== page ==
A few years ago, Jojo Moyes, the writer of the novel, heard about the case of Daniel James, a young rugby player who was paralysed and persuaded his parents to let him go to Dignitas in Switzerland. She was horrified by this case initially – what mother could do that? – but the more she reads about it she realized that these issues are not black and white. Who is to say what your quality of life should mean? How do you face living a life that is so far from what you had chosen? What do you do as a parent if your child is really determined to die? And living as a quadriplegic is not just a matter of sitting in a chair – it’s a constant battle against pain and infection, as well as the mental challenges. So these issues refused to go away.
His life is a constant round of humiliations and frustrations. Can you really put yourself in his shoes? Do you know how it feels to not even be able to empty your bowels without help? To know that forever after you are going to be stuck in your bed/unable to eat, dress, communicate with the outside world without someone to help you? To never have sex again? To face the prospect of sores, and ill health and even ventilators?
They SCIs know that very little is under our control – who feeds them,dresses them, washes them, dictates their medication. Living with that knowledge is very hard.
Will is a quadriplegic, he is 35 years; he was injured in a road accident almost two years ago. He requires twenty-four-hour care, the majority of which is provided by a trained nurse.
He also needs a carer to be with him throughout the day to keep him company, help him with food and drink, generally provide an extra pair of hands, and make sure that he comes to no harm.
His life is complicated, and it is important that he is encouraged to.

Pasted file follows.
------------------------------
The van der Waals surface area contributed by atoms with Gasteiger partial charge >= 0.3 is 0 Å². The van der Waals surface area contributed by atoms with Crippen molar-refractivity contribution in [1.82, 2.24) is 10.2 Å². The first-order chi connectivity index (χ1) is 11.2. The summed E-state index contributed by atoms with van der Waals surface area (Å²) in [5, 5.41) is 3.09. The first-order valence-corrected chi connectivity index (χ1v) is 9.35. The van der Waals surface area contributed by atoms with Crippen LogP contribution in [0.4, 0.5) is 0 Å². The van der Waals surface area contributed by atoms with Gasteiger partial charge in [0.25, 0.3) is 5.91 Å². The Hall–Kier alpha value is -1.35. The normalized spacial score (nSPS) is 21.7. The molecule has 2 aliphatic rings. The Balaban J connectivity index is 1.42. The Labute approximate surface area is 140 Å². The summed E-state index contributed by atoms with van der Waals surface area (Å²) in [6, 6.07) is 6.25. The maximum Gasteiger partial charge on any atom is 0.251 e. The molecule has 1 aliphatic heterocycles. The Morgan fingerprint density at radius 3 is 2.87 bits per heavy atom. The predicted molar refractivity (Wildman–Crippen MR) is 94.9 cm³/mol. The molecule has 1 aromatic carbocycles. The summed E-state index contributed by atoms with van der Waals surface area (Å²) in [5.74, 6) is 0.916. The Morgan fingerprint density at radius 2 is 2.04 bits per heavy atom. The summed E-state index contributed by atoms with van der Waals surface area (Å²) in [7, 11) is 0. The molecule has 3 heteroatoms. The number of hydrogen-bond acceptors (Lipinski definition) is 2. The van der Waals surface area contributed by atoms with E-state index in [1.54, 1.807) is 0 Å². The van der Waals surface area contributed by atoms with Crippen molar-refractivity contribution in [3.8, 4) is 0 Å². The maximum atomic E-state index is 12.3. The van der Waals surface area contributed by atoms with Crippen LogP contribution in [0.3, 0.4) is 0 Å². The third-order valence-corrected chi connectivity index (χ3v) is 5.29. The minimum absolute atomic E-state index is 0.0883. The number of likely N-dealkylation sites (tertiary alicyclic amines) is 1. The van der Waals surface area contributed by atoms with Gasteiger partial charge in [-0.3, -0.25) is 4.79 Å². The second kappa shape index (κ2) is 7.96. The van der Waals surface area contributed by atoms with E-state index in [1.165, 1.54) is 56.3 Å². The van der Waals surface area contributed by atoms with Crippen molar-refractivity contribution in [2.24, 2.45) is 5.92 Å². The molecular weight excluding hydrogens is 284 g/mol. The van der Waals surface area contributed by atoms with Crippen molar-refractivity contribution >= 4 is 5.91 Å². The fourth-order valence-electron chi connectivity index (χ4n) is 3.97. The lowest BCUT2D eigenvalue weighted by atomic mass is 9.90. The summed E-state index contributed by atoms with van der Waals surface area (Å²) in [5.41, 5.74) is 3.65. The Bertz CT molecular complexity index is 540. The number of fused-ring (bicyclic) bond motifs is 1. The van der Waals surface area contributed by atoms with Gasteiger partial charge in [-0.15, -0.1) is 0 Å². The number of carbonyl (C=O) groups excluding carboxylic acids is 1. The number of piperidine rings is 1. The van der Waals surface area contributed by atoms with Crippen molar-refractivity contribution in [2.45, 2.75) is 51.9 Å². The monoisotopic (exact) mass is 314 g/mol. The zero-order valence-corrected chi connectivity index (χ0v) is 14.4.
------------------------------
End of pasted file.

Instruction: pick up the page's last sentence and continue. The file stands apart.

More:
Let’s just say that his mental welfare is as important to us as his physical welfare.
Will gets really, really scared of how this is going to go.
This isn’t much of a life, Clark. But when I think about how much worse it could get – some nights I lie in my bed and I can’t actually breathe.’
He swallowed. ‘And you know what?
‘You, Clark,’ he looked down at his hands, ‘are the only person I have felt able to talk to since I ended up in this bloody thing.’
Louisa Clark is twenty-six years old and she isn’t really sure what she was and what she is. She comes from an ordinary family, her father has problems with his work, her mother is a lovely housewife and her sister has had a son without being married. She goes to university to improve her life. With them there is their grandfather who has some health problems.
She has just lost her job and she has found this job as career for Will.
Before to lose her job in a cafeteria she supposed she would have probably married her ex boyfriend Patrick, knock out a few kids, lived a few streets away from where she had always lived. Apart from an exotic taste in clothes, and the fact that she was a bit short, there was not a lot separating her from anyone you might pass in the street. You probably wouldn’t look at her twice. An ordinary girl, leading an ordinary life. It actually suited her fine.
But knowledge is power, Clark, Will always said. Louisa hated this at first; it felt like she was at school, being quizzed on her powers of memory. But after a while she realized that, in Will’s eyes, there were no wrong answers. He actually liked her to argue with him. He asked her what she thought of things in the newspapers, disagreed with her about characters in books. He seemed to hold opinions on almost everything ; she had begun to anticipate him and n read a newspaper on the bus on the way in, just so she felt prepared.
‘You’re twenty-six years old, Clark. You should be out there, claiming the world as your own, getting in trouble in bars, showing off your strange wardrobe to dodgy men … ’
‘You cut yourself off from all sorts of experiences because you tell yourself you are “not that sort of person”.’
‘That’s why you piss me off, Clark. Because I see all this talent, all this … ’ He shrugged. ‘This energy and brightness, and potential. ‘I’m telling you there’s a whole world out there.
A whole world out there, Will knows it very well.
But he also knows most people think living like him is about the worst thing that could happen. But it could get worse. He could end up not being able to breathe by himself, not being able to talk. He could get circulatory problems that mean his limbs have to be amputated. He could be hospitalized indefinitely.